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Explain xkcd: It's 'cause you're dumb.
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[[List of unexplained comics|remain]]. '''[[Help:How to add a new comic explanation|Add yours]]''' while there's a chance!
[[List of unexplained comics|remain]]. '''[[Help:How to add a new comic explanation|Add yours]]''' while there's a chance or [[:Category:Incomplete articles|extend incomplete descriptions]]!
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== Latest comic ==

Revision as of 21:06, 8 June 2013

Welcome to the explain xkcd wiki!

We have collaboratively explained 4 xkcd comics, and only 1797 (100%) remain. Add yours while there's a chance or extend incomplete descriptions!

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Decision Paralysis
Good point--making no decision is itself a decision. So that's a THIRD option I have to research!
Title text: Good point--making no decision is itself a decision. So that's a THIRD option I have to research!


This comic illustrates a common problem in the internet era where, with the wealth of knowledge available to us at all times, one puts undue weight on otherwise arbitrary decisions.

This is taken to a comedic extreme by showing how Cueball is unable to make a critical, time-sensitive choice without putting hours of research in to justify it. Any benefit to researching the imminent decision of "which car will get us to our destination fastest" will be more than offset by the time it takes to make that decision. The inability to make a snap judgement in this case will prove to be equally as destructive as the bomb mentioned by Megan, which will likely have detonated before they get to their base.

In the caption below the comic Randall gives the reader one of his recurring protips. In the tip, he reveals a weakness for his potential opponents to exploit(??). Randall admits to having the same problems with decision-making as Cueball, and suggests that if he were placed in an equally urgent situation testing his (in)ability to choose, he would fail just as spectacularly. As the old saying goes, "give 'em enough rope, and they'll hang themselves"; in this case, give Randall enough internet access, and he'll get caught in an indefinite research loop.

This is not the first time that Randall has made a comic that tells his readers how to trick him (or his friends) like in 1121: Identity, where he notes how to get his password from a friend.

The title text continues this absurdity by bringing a third option to the table, the choice of inaction (which by wasting his time on calculations and research, Cueball has taken!..), a choice here that seems unacceptable, but the time spent mentioning (and researching it) simply adds to that already spent researching the two cars. Of course this option ensures that they are not killed when the bomb explodes, because they will not be anywhere close to the base. That might make it the only reasonable choice left after wasting so much time pondering which car to steal.

The band Rush (band) touched on the subject in the title text with their song Freewill (song), with the lyrics written by Neil Peart. The lyrics are, "If you choose not to decide - You still have made a choice".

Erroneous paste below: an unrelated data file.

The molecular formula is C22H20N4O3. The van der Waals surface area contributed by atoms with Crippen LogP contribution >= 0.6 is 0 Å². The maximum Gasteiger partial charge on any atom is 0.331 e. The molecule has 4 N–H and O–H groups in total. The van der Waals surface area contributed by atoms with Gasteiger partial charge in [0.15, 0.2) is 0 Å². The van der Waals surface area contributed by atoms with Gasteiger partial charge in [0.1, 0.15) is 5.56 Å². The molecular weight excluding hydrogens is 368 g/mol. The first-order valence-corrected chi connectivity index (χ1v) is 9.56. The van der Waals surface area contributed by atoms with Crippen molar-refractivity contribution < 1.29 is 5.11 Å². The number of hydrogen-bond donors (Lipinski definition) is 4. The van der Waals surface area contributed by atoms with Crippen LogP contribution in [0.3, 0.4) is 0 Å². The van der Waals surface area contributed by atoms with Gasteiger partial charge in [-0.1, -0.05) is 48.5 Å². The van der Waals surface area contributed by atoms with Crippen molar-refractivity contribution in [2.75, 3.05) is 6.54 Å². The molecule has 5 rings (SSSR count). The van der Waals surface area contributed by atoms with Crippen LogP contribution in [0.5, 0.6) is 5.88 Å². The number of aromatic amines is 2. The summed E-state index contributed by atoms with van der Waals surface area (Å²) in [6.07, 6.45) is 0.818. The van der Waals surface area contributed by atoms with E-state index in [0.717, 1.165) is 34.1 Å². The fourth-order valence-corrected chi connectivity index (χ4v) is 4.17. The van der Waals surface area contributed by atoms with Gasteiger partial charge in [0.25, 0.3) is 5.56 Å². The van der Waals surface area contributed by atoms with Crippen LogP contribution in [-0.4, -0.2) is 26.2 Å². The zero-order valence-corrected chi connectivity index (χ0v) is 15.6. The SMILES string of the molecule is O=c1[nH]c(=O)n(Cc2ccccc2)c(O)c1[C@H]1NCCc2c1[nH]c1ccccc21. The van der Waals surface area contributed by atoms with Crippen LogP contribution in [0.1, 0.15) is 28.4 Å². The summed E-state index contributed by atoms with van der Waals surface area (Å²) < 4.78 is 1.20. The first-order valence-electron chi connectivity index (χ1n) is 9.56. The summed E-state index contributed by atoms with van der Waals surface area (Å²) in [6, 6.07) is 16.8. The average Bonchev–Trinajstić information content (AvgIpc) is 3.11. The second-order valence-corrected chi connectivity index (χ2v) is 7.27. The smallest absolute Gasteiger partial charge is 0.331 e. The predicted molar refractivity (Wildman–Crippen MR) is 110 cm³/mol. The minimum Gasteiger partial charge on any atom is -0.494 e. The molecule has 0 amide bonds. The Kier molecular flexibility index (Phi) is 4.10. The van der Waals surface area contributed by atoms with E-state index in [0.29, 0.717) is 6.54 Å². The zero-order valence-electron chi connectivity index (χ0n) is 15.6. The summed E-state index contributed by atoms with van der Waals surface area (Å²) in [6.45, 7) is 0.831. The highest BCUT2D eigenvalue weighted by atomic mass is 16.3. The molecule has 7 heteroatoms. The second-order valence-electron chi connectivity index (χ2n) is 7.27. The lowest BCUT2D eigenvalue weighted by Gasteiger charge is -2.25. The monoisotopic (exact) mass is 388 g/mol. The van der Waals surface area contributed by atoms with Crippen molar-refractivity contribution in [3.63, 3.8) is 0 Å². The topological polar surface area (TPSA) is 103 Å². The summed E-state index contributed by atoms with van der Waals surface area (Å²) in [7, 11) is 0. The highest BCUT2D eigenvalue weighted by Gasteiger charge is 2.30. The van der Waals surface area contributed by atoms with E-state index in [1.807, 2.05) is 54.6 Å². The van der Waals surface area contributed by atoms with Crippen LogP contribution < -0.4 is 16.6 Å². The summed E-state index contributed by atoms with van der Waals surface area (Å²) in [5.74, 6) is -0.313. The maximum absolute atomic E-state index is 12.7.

The difference in time/effort needed to steal either car is likely presumed to be insignificant to this scenario.

Supposing both of them know how to drive (and steal) a car, the best option in this situation is to leave the phone in the pocket and steal both cars, and see who gets there first to defuse the bomb. This would both ensure one of them reaches the base as quick as possible and at the same time resolve the problem of which car would be best for the problem. Of course that would also have defused the joke, No Pun Intended...

In 1445: Efficiency Randall describes why he is so inefficient (again, demonstrating the option 3 beautifully,) and in 309: Shopping Teams two nerds out shopping have to choose between two similar objects and end up in a similar situation, though without a deadly deadline.

356: Nerd Sniping portray a situation where a scientist forgets everything around him when presented with an interesting problem. However, here it is the solution to a math problem, not a choice between two similar options that "snipes" the scientist.

The problem of choosing between cars with different accelerations and top speeds is the center of the car customization mechanic introduced in the seventh installment of the Mario Kart series. It is known that Randall has played some version of the game, as it has become a recurring theme.

Although presented as joke, this is a very real problem in electronics design. Buridan’s principle by none other than Leslie Lamport states:

A discrete decision based upon an input having a continuous range of values cannot be made within a bounded length of time.


[Megan and Cueball are standing next to two sporting cars. Megan points excitedly at the cars and Cueball looks at a smartphone in his hand.]
Megan: There! If we steal one of those cars, we can get to the base and defuse the bomb!
Cueball: Hmm, the one on the left accelerates faster but has a lower top speed.
Cueball: Ooh, the right one has good traction control. Are the roads wet?
[Caption below the frame:]
Protip: If you ever need to defeat me, just give me two very similar options and unlimited internet access.

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